February 3, 2016
Volume 17 Issue 52
Testing Glitch Hinders Oil Licensing
Engine oil marketers hoping to license new products with the American Petroleum Institute or General Motors’ proprietary Dexos program are hitting a stumbling block: A key engine sequence test is unavailable at oil testing laboratories until further notice.
The sidelined test is ASTM D6709, better known as the Sequence VIII engine test for bearing wear. In a Jan. 14 letter to Thom Smith of Valvoline, who chairs the ASTM Passenger Car Engine Oil Classification Panel, Patrick Lang of Southwest Research Institute advised that the testing industry has depleted its inventory of connecting rod bearings needed for the test. A replacement batch of bearings, identified as 08-15, was on hand, but as Lang, who chairs the Sequence VIII Surveillance Panel for ASTM, pointed out, these have been producing “severe” bearing weight-loss results, preventing labs from successfully calibrating their engine test stands.
As a result, the industry has no calibrated Sequence VIII test stands. The test is simply not available for candidate product testing at either SwRI or Intertek, the two independent labs in San Antonio, Texas, that support the lubricants industry.
API licensing requires passing wear and viscosity criteria in the Sequence VIII test to license an oil for all of its current gasoline engine oil categories: SJ, SL, SM, SN and ILSAC GF-5. General Motors also requires the test for its Dexos1 licensing program, and it will be included in the upcoming ILSAC GF-6 engine oil upgrade now under development.
The Sequence VIII is one of the oldest tests in use for passenger car engine oil approvals. Formerly known as the CRC L-38, it measures copper lead bearing corrosion and engine oil viscosity loss due to mechanical shear. It uses a single-cylinder, gasoline fueled test engine which runs for 40 hours. The viscosity loss due to shear is measured at the 10-hour mark by comparing the new oil with the 10-hour used oil sample. The criterion is that the viscosity at this point in the test must stay within the new oil’s designated viscosity grade. Second, the bearing weight loss at the end of the full 40-hour test must not exceed 26 mg.
Lang noted that the Sequence VIII Surveillance Panel is actively investigating the problem. Several analyses have been completed on the 08-15 replacement bearings but the group has not been able to identify a specific cause for the increase in severity from the prior batch of parts. He further noted that the copper/lead ratio of the bearing matrix is showing to be within normal variation and similar to the previous two successful bearing batches.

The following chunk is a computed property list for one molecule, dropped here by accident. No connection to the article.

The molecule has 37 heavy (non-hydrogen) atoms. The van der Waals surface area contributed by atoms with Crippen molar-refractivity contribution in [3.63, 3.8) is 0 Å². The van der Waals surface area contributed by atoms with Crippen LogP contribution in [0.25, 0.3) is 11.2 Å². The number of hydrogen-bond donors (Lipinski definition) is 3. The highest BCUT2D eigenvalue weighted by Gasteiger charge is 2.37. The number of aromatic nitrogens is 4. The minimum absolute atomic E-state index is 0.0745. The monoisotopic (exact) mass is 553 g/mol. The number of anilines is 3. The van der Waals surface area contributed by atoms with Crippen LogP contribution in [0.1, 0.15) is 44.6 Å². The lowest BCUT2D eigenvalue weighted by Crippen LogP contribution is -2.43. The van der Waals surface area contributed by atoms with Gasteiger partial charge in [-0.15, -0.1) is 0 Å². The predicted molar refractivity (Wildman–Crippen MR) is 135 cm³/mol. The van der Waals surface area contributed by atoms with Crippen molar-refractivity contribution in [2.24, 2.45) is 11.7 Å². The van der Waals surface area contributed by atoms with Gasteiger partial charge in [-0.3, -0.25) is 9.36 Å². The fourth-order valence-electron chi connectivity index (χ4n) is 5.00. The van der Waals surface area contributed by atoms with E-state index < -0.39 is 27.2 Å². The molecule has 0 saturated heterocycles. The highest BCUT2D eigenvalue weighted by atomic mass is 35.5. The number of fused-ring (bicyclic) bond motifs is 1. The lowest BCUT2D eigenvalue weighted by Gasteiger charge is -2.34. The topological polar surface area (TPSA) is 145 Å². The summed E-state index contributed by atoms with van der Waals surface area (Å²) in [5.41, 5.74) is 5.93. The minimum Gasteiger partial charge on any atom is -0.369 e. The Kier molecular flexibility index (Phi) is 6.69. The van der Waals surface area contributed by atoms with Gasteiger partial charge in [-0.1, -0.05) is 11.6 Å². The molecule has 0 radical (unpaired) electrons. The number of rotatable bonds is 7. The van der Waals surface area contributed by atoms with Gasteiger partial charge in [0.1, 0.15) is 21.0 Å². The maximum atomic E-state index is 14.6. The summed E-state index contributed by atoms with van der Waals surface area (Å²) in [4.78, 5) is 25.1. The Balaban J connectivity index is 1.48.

One of the proposals to resolve this problem is to apply a correction factor as a solution. The surveillance panel is investigating the possibility. A group of industry statisticians reviewed the current reference attempt data on the 08-15 bearings and determined that additional testing is needed before any determination can be made. SwRI and Intertek are running additional testing to acquire this data.
Speaking for the panel, Lang indicated that he is hopeful that a correction factor will be a feasible solution to the problem. He anticipates that this will be determined in the next few weeks. If a correction factor is not possible, the only path forward is to manufacture a new batch of bearings for the test stands. The time estimate for a new bearing batch is approximately three to four months.
Should the latter approach become necessary, approval programs for candidate engine oils could still be run but API licensing of such products would be “provisional” and must run the Sequence VIII as soon as the test becomes available. Anyone holding a provisional license must pass the test and submit their data to API within six months of the test’s reinstatement, or the license will be revoked.
Procedures for provisional licensing are spelled out in section 6.8 of API 1509, the legal document that governs the Engine Oil Licensing and Certification Program.
General Motors confirmed that its Dexos licensing program also will feel the lack of Sequence VIII testing. "We are well aware of the issue and in process of addressing it,” a source at the company told Lube Report. “A letter will soon be issued to the appropriate additive and oil companies to notify them how this will be handled within the program."
A bigger problem could loom with the ILSAC GF-6 development program. Even though GF-6 is on track to begin licensing in early 2018, many of its performance gains are expected to come from friction modifiers, which sometimes are very corrosive. Research into how to control this may be hobbled until the surveillance panel allows the test to proceed.